Wisdom Wednesdays: A Mentor? Who, me?

by Bethany Krepela

Johannes von Staupitz.  Elijah Mays.  Robert Friedland.  Mrs. Duncan.

These names might not mean much to you.  How about Martin Luther, Martin Luther King, Jr., Steve Jobs and Oprah Winfrey?

The first list of names is of those who mentored the second.

Bethany KrepelaALDE currently has 50 matched mentor pairs, with six members having applied for mentorships but still awaiting mentors.  Could YOU be the match they are waiting for?  It’s not just the mentee who grows from the mentoring partnership.  When you mentor someone, you learn more about yourself, your profession and why you do what you do.  It really helps you consider and discover what works and what doesn’t.

When you hear about being a mentor, this may be what you think of yourself:

  • I am not experienced enough.
  • I’ve made a lot of mistakes.  Who would want to learn from me?
  • I don’t have enough time. I hardly can get through my own to-do list.
  • I’ve never mentored anyone before. I don’t know if I would have anything of value to offer.
  • Insert your own excuse here.

Let’s consider the original list.

Johannes von Staupitz was the head of the monastery where Martin Luther was enrolled. He encouraged the young monk to pursue a doctorate in theology rather than becoming a priest after he fumbled through his first mass.  He told Luther to not rely on his own efforts or works, but to trust in the goodness and mercy of God.

Benjamin Elijah Mays was the child of former slaves who, despite having a father who didn’t believe in education, eventually became president of Morehouse College, where he met the 15-year old freshman King. Under his influence, King’s pursuit of a career in law or medicine changed to ministry, and Mays became his spiritual advisor.

Our next mentor, Robert Friedland was a drug dealer turned billionaire mining mogul.  Steve Jobs met the young parolee at Reed College.  They became fast friends, and Friedland is described as teaching Jobs “a lot about selling, about coming out of his shell, of opening up and taking charge of a situation.”

Finally, Mrs. Duncan was Oprah Winfrey’s fourth grade teacher who took time with Oprah outside of school, instilling confidence in her and teaching her a foundational truth for her life — to not be afraid to be smart.

Anyone can be a mentor.  Even you.  If von Staupitz, Mays, Friedland or Duncan waited until they were experienced enough, had met all their own goals or had enough time, who knows if their protégés would have become the icons and influencers they did?

The ALDE Mentoring Program was formed to advance newcomers in our profession.  At the same time, ALDE mentoring relationships are mutually beneficial.  Be prepared to be blessed by the experience.

Read more about the benefits of mentoring and ALDE’s guidelines, and apply to be a mentor on this page.  If you’re on the other side, and are interested in being mentored, we always encourage you to apply.  Who, me? Yes, YOU!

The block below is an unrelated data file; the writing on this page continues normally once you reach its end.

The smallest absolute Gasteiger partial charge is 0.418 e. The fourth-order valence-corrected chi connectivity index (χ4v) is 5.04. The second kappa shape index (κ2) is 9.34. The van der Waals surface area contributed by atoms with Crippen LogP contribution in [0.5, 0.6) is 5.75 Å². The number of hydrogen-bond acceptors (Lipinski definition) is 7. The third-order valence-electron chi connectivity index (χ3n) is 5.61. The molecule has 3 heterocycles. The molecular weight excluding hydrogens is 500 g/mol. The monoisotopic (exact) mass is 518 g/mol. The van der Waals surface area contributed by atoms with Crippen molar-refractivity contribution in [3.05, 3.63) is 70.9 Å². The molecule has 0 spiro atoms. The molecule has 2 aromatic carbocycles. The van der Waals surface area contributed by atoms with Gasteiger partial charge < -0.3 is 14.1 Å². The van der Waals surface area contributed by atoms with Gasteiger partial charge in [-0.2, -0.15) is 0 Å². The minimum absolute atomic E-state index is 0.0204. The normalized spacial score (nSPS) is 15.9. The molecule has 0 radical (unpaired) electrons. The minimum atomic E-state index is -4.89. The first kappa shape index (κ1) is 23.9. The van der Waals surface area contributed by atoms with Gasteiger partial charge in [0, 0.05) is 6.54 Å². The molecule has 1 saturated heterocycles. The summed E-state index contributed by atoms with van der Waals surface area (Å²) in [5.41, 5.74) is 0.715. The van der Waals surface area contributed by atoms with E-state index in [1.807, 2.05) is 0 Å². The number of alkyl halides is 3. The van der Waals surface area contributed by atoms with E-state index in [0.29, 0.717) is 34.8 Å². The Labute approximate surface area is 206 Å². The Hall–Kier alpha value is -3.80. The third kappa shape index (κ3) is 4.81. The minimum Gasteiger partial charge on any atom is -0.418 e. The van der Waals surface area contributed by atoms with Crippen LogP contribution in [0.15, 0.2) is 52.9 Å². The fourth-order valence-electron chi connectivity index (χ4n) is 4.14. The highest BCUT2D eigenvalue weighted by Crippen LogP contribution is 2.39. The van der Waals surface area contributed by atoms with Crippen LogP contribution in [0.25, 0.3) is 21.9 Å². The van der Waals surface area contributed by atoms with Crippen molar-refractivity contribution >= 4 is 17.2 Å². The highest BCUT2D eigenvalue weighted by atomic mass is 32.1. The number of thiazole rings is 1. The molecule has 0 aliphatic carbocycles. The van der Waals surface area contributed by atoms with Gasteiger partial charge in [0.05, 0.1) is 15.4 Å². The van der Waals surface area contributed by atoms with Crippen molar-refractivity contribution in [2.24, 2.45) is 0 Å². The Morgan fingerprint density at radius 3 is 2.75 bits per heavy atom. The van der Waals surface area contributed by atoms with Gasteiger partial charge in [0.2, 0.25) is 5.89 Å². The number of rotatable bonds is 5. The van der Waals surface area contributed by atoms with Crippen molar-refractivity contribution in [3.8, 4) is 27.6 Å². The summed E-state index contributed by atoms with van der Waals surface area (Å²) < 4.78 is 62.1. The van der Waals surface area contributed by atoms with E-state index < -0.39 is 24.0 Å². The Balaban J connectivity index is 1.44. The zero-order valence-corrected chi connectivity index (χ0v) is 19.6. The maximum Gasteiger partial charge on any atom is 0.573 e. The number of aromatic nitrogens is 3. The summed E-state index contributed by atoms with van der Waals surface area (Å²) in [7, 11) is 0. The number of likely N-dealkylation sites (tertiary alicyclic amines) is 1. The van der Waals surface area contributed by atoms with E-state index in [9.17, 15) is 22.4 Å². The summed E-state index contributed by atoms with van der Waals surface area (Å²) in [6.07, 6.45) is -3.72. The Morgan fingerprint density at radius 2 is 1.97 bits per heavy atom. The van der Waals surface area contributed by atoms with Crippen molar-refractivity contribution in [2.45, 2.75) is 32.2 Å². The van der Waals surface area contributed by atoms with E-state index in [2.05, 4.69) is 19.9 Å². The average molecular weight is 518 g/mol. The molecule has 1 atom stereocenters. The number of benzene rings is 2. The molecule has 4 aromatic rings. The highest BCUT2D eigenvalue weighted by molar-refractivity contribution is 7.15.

Bethany Krepela is a Leadership Giving Officer for Luther College in Decorah, Iowa, and is based in Minneapolis, Minn.

Sources:

Isaacson, Walter. Steve Jobs. New York: Simon & Schuster, 2011. Print.

“Johann von Staupitz.” March 4, 2012. In Wikipedia, The Free Encyclopedia. Retrieved May 27, 2012. <http://en.wikipedia.org/w/index.php?title=Johann_von_Staupitz&oldid=480231064>.

“Martin Luther King Jr..” 2012. The History Channel website. Retrieved May 27, 2012. <ttp://www.history.com/topics/martin-luther-king-jr>.

“Who Mentored Oprah Winfrey.” 2012. Harvard School of Public Health website. Retrieved May 27, 2012. <http://www.hsph.harvard.edu/chc/wmy/Celebrities/oprah_winfrey.html>.

Wisdom Wednesdays: Are You Asking Your Biggest Supporters?

by Fran Troxler

You work very hard to secure support for your organization.  But are you forgetting to ask some of your biggest supporters for gifts?  If your organization doesn’t encourage employee giving, you’re missing a major opportunity.  But how do you make the most of that opportunity?

I remember the conversation like it was yesterday.  My good friend and colleague Brenda Meier Kimaro and I were roommates at an ALDE conference several years ago. Troxler-Fran We love to brainstorm ideas that lift up Lutheran World Relief’s ministry and encourage people to support us.  During that informal session (sitting in our hotel room) Brenda asked me point blank: “So, when do we ask LWR employees to give to LWR?”

Brenda takes her personal philanthropy very seriously.  She was eager to give.  Immediately, I asked her to be on my committee to launch the first formal LWR Employee Giving Campaign.  That was in 2002.  We wanted to make it fun, fast and easy.  That first campaign was titled, “TnT” (Talents and Treasures).  The committee was exploding with excitement.  We felt there were so many talented people who already contributed greatly to LWR with their talents, but we wanted to encourage financial gifts (treasures) as well.

Our staff responded to that first campaign with a 100 percent-plus participation rate (we also encouraged some of our consultants at the time to give … hence the 100 percent-plus).

LWR-staffphoto2012

Snapshot of some of the LWR U.S.-based staff that have been part of the 100 percent-plus giving program. Third row, fifth person from the right is Fran Troxler. Brenda Meier Kimaro is third row, last person on the left . Both LWR donors since 2001.

There are four key elements that help make our annual campaign a success:

  1. Create a campaign committee to encourage cross-institutional participation.
  2. Just like any campaign, have a beginning and end date so that people are encouraged to give during a specific timeframe.  We usually kick off the campaign at the beginning of our fiscal year (October 1) and the campaign runs through November.